Tamdeen Group’s 360 Mall
In 2007, Becker moved on to Kuwait to work for Tamdeen Group’s 360 Mall.
This was a fascinating opportunity for him – they had 10, 000 square metres inside a new mall, and wanted something that would be completely different from anything that had been done in the region at the time.
“We were able to put in a really intense theme that wasn’t based on anything – it wasn’t based on a pirate theme, or an underwater theme, or a mouse theme… Really, the individual was the theme. There were a lot of LED walls; a lot of digital signage; UV lighting; smoke machines, fog – it was a very interesting group to work for; they pretty much let us do whatever we wanted. And we opened up the doors to Infunity in 2010 and won the Brass Ring for FEC International, so I was pretty proud to be part of that team.”
At that time, as General Manager, Becker did everything from helping work with the consultants to get the design done; documents; procurement; hiring staff; monitoring construction; doing all the training; setting up the equipment.
“The machines don’t come out of the box ready to go. Someone has to set them: variables such as – if it’s a ride – how long the ride should go on; in the case of games, how many minutes should the player get; how difficult should it be, and so on.”
In 2011, once the place was open and the operations up and running, there were no new projects in the pipeline. Becker says, “For me, there was something about setting up a new store. That experience in Kuwait really opened my eyes to exactly what I wanted to do, and that was to develop and open concepts for clients.”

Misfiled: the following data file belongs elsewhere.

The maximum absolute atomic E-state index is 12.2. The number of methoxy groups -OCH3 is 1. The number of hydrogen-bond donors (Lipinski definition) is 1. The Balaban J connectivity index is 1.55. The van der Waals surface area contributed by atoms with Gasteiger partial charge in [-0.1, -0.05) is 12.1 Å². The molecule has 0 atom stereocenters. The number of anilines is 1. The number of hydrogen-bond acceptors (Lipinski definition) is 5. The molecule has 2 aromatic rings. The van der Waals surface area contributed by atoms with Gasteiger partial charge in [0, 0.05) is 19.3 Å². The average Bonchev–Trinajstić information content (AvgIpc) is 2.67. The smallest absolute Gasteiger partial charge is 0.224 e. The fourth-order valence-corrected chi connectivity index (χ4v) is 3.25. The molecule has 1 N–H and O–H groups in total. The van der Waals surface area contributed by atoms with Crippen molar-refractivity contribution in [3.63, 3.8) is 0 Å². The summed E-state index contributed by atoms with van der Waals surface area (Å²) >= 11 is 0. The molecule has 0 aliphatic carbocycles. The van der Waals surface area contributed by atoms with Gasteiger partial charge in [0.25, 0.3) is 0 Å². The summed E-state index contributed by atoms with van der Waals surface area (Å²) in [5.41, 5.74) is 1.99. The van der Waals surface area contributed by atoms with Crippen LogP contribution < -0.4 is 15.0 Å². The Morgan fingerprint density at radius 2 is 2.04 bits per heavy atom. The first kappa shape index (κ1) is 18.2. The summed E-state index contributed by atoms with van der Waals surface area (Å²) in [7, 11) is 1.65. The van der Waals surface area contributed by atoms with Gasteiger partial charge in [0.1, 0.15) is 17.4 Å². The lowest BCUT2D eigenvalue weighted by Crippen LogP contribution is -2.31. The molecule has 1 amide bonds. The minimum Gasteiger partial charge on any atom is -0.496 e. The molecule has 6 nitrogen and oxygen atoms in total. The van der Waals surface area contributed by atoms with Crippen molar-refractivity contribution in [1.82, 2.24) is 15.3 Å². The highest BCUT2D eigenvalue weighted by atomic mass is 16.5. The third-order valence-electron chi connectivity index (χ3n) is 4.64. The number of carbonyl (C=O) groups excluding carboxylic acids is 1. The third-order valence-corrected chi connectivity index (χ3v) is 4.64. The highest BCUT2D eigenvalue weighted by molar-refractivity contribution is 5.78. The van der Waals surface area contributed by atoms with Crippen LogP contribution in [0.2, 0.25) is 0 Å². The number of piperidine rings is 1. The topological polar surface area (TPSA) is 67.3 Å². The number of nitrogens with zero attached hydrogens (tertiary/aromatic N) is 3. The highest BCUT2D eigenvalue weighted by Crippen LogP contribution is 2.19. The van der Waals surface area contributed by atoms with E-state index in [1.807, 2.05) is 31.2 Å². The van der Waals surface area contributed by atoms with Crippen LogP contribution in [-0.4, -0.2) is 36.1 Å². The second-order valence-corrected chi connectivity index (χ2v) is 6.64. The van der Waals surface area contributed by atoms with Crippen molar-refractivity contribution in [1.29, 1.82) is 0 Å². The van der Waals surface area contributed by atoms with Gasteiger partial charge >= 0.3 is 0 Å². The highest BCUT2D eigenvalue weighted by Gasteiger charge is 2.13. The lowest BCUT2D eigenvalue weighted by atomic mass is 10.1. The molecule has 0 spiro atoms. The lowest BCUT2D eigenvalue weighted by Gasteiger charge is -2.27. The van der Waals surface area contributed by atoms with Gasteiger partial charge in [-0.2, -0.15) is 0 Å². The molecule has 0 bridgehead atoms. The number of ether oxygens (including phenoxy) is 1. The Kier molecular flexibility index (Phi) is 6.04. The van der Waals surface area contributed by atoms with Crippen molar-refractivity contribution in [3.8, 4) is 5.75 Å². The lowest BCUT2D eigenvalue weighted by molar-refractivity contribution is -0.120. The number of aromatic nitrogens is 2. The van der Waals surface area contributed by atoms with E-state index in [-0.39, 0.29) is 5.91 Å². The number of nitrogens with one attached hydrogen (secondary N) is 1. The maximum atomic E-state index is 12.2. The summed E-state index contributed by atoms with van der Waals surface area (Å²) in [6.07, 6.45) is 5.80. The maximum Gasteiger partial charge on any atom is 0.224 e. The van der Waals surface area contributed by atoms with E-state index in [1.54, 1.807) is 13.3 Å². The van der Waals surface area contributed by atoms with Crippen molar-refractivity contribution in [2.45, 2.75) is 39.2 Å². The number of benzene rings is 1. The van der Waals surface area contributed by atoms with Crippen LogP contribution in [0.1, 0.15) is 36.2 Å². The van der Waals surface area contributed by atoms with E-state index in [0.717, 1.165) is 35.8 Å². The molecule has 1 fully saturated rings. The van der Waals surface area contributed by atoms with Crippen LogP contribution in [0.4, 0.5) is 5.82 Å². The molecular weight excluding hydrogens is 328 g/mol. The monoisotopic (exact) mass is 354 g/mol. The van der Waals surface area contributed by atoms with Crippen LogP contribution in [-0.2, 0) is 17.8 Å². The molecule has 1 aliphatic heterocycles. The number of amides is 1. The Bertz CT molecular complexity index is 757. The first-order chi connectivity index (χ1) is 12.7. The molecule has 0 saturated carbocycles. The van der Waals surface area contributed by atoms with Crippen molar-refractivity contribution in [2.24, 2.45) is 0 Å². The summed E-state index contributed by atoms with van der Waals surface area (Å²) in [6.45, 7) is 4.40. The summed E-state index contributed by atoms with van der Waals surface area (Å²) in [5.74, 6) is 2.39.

Al Mana Fashion Group
So he moved on, and after some consulting work on projects in Europe and Africa, was given the opportunity in 2012 to work with the Al Mana Fashion Group to establish their entertainment brand and identity in Doha, Quatar.
Becker explains, “…And I’ve been here ever since. We’ve just opened up what will be the first of many stores that we’re going to do here. And really, they have the same kind of vision. They wanted an FEC and, while obviously it isn’t possible to have everything brand new and unlike anything anyone’s ever had, yet they wanted parts of it to be unique, at least to the region. And that’s where I’ve been working with International Play Company. They had developed an Active Play System where instead of just putting kids in a soft-play where they bounce off the walls for ten minutes before they walk out, they encompass a design where you have the traditional side of the FEC – some rides; some games; whatever – but the other half… Well. It’s a huge space…”
Active Play Centres
The Active Play Centres are up to 2000 square metres in size. Parents pay one set price, then the children have access to a climbing wall, an overhead ropes course; a driving area; party rooms, and much more:
Becker says, “… we’ve even used Lazer Mazers; there’s a huge slide; a ballistics course; a segregated public area; seating for parents inside so they can sit and watch their kids or even participate; sports courts so kids can go in and play basketball or soccer, and it’s all in a contained area controlled by wristbands or a card system: we use Intercard so kids don’t leave except with the correct parent or guardian.”